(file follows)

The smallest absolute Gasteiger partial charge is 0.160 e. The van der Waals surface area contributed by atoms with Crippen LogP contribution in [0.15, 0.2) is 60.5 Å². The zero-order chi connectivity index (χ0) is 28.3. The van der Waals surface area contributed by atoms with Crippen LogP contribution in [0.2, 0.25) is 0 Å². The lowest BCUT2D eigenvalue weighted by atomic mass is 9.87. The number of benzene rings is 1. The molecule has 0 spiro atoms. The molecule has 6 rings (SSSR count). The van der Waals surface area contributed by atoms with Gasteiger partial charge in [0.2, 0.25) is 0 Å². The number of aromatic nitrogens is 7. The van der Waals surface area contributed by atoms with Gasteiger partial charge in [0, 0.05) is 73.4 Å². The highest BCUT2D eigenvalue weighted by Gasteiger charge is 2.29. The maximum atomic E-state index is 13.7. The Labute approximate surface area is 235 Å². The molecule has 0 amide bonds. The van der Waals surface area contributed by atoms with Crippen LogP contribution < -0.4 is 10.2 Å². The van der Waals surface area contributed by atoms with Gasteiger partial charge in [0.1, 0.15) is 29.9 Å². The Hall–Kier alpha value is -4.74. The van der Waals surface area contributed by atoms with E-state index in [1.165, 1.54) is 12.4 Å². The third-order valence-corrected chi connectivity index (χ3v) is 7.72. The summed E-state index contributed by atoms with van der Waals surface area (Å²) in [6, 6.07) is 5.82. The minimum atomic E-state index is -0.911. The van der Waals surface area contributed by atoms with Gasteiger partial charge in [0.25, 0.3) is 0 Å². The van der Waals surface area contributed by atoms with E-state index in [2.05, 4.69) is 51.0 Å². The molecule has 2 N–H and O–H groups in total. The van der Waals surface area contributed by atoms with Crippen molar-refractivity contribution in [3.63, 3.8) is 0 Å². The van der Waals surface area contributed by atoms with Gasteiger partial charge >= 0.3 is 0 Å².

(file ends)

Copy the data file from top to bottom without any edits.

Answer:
The smallest absolute Gasteiger partial charge is 0.160 e. The van der Waals surface area contributed by atoms with Crippen LogP contribution in [0.15, 0.2) is 60.5 Å². The zero-order chi connectivity index (χ0) is 28.3. The van der Waals surface area contributed by atoms with Crippen LogP contribution in [0.2, 0.25) is 0 Å². The lowest BCUT2D eigenvalue weighted by atomic mass is 9.87. The number of benzene rings is 1. The molecule has 0 spiro atoms. The molecule has 6 rings (SSSR count). The van der Waals surface area contributed by atoms with Gasteiger partial charge in [0.2, 0.25) is 0 Å². The number of aromatic nitrogens is 7. The van der Waals surface area contributed by atoms with Gasteiger partial charge in [0, 0.05) is 73.4 Å². The highest BCUT2D eigenvalue weighted by Gasteiger charge is 2.29. The maximum atomic E-state index is 13.7. The Labute approximate surface area is 235 Å². The molecule has 0 amide bonds. The van der Waals surface area contributed by atoms with Crippen LogP contribution < -0.4 is 10.2 Å². The van der Waals surface area contributed by atoms with Gasteiger partial charge in [0.1, 0.15) is 29.9 Å². The Hall–Kier alpha value is -4.74. The van der Waals surface area contributed by atoms with E-state index in [1.165, 1.54) is 12.4 Å². The third-order valence-corrected chi connectivity index (χ3v) is 7.72. The summed E-state index contributed by atoms with van der Waals surface area (Å²) in [6, 6.07) is 5.82. The minimum atomic E-state index is -0.911. The van der Waals surface area contributed by atoms with Gasteiger partial charge in [0.25, 0.3) is 0 Å². The van der Waals surface area contributed by atoms with E-state index in [2.05, 4.69) is 51.0 Å². The molecule has 2 N–H and O–H groups in total. The van der Waals surface area contributed by atoms with Crippen molar-refractivity contribution in [3.63, 3.8) is 0 Å². The van der Waals surface area contributed by atoms with Gasteiger partial charge >= 0.3 is 0 Å².